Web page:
Menu & Search

How to Rename a Computer that Hosts SQL Server

How to Rename a Computer that Hosts SQL Server

When changing the hostname of a computer that is running SQL Server, we have to update system metadata so that remote connections and applications do not lose connectivity. The hostname system metadata is stored in sys.servers and reported by @@SERVERNAME.

This post is a guide on how to update MS SQL metadata after a hostname change. This is often needed soon after a fresh SQL Server installation – you’ve installed SQL but then realise you need to change the Windows Server Computer Name.

Considerations when changing a SQL Server hostname include:
# Failover Clusters, the renaming process differs.
# If Replication is configured on the host, I’d question why you are doing this.
# If Mirroring, turn off Mirroring pre-change and then re-establish with new computer name. This could be high risk.
# If the host is running SSRS, a configuration change may be required.
# Hardcoded hostnames for all scripts/apps will have to be updated.

This is all as described on Microsoft’s Documentation page. As always, give MS Docs a proper read and test your changes before performing in a Production environment. Hopefully, this is a new install and a single instance host you’re renaming.

The demo below includes:
# Change Windows Computer Name
# Update MSSQL with the new Hostname
# Verify Change

Change Windows Computer Name

To change the hostname of a Windows computer, we can do it via GUI or command (PowerShell).

Rename Computer

The PowerShell cmdlet for this is Rename-Computer, ensure you are running PowerShell as Administrator:

PowerShell Rename-Computer

A reboot is required post-change as per the warning on the terminal.

See MS Docs as linked above for parameters required if you are connected to a Domain, or for an example of renaming remote hosts.

Update MSSQL with the new Hostname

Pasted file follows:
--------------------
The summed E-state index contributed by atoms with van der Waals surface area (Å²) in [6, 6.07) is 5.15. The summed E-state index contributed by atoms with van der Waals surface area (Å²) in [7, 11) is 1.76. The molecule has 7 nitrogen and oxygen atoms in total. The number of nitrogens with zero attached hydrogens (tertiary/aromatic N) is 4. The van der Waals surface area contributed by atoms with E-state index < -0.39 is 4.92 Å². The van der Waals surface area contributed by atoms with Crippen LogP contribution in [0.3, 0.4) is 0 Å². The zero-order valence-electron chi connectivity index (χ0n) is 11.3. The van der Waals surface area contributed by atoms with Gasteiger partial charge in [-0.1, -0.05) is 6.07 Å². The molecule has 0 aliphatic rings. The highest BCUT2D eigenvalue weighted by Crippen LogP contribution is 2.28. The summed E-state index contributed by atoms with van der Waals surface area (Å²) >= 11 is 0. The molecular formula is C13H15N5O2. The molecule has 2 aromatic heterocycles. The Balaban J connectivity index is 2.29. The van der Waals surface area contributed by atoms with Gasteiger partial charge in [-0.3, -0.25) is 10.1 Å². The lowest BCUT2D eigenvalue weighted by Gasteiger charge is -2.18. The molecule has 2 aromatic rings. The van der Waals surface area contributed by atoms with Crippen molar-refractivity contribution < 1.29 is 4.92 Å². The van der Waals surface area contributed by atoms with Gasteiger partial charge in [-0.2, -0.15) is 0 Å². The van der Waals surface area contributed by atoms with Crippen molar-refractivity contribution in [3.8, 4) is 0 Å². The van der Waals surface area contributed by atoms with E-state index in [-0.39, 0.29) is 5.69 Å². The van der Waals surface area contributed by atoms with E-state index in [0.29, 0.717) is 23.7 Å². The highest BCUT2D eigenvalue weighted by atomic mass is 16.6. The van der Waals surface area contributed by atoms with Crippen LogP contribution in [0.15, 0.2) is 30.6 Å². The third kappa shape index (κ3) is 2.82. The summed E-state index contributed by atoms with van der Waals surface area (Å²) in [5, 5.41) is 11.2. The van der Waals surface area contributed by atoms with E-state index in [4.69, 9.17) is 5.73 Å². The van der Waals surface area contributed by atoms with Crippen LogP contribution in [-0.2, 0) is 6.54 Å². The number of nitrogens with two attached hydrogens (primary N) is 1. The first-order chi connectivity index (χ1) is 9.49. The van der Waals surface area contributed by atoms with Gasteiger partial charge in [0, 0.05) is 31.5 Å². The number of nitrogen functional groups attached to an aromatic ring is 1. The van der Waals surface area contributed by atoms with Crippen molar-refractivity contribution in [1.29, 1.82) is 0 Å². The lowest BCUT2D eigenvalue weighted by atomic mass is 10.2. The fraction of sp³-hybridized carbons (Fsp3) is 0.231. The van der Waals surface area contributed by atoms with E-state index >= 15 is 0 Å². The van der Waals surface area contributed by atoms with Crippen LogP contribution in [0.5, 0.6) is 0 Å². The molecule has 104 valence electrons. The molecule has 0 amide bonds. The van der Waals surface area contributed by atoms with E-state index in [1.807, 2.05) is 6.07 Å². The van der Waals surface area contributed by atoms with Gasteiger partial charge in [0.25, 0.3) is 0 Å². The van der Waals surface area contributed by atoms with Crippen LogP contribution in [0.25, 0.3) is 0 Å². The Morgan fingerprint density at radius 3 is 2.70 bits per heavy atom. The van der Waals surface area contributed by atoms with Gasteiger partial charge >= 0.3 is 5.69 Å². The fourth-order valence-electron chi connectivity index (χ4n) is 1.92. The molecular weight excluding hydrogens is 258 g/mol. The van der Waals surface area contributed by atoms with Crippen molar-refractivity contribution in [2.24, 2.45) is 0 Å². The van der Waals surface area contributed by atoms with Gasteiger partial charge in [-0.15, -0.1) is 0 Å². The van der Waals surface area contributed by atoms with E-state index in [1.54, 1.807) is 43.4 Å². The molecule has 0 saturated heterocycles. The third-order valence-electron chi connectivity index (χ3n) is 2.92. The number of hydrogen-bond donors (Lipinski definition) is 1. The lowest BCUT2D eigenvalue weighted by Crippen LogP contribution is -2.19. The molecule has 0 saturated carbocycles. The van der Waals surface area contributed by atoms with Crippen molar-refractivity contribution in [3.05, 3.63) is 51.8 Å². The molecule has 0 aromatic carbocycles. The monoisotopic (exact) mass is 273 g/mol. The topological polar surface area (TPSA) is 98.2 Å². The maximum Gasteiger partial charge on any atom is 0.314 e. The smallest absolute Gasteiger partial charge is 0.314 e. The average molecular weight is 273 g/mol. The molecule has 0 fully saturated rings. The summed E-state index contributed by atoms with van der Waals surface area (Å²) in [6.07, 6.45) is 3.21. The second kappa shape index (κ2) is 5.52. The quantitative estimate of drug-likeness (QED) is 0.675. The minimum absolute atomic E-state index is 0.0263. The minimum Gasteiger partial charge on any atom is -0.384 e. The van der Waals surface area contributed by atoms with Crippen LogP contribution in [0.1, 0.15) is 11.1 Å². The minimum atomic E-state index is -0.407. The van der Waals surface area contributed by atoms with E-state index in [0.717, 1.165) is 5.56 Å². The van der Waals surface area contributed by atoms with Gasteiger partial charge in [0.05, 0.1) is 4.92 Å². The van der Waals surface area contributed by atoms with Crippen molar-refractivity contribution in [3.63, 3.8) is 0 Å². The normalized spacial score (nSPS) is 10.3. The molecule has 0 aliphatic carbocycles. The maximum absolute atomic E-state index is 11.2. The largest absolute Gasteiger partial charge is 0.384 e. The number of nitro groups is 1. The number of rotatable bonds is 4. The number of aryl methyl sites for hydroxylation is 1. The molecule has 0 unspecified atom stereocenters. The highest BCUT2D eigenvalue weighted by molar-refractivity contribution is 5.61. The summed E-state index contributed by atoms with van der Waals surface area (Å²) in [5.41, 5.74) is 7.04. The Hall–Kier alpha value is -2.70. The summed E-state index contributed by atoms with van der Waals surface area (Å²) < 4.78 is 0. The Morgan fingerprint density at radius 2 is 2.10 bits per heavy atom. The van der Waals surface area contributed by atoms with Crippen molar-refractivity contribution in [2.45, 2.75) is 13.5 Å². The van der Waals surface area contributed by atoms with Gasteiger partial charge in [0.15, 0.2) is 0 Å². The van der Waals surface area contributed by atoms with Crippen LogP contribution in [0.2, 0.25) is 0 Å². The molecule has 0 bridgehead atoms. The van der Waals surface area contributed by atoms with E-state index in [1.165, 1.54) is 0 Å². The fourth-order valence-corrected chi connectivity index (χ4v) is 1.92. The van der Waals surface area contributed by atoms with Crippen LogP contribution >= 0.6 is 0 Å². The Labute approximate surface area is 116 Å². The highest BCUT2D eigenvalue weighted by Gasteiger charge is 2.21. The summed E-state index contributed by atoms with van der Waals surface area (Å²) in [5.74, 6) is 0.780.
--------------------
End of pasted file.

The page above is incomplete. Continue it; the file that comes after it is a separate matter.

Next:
Now that the computer has been renamed, when we try login into SQL Server via SSMS using the old hostname, the following error will appear:

We need to change the server name to ‘localhost‘ or the new server name for us to get connected.

SSMS Localhost

Next, I’m going to run a new query to get the currently registered hostname and actual hostname.

-- Get currently registered hostname 

-- Get actual hostname (undocumented proc)
EXEC xp_getnetname
Get Hostname SQL Server

Next, drop the currently registered name (sp_dropserver) and then register the new hostname (sp_addserver).

-- Remove server from list of known remote and linked servers on the local instance
EXEC sp_dropserver 'pw-pc-pah';  

-- Define name of local instance after computer rename
EXEC sp_addserver 'WIN-PW-01', local;  
SQL Server Rename Host Procedure

For the change to be applied, we need to restart the SQL Server service.

Verify Change in SQL Server

Once the SQL Server Engine has been restarted, run the same command as before to return the currently registered hostname. It should display the new computer name:

SQL Server Hostname Change

Now you can verify any other apps or MSSQL features as per your test plan. Any existing connection strings will need to be updated with the new hostname if using it.

I hope this all worked out for you if you followed along.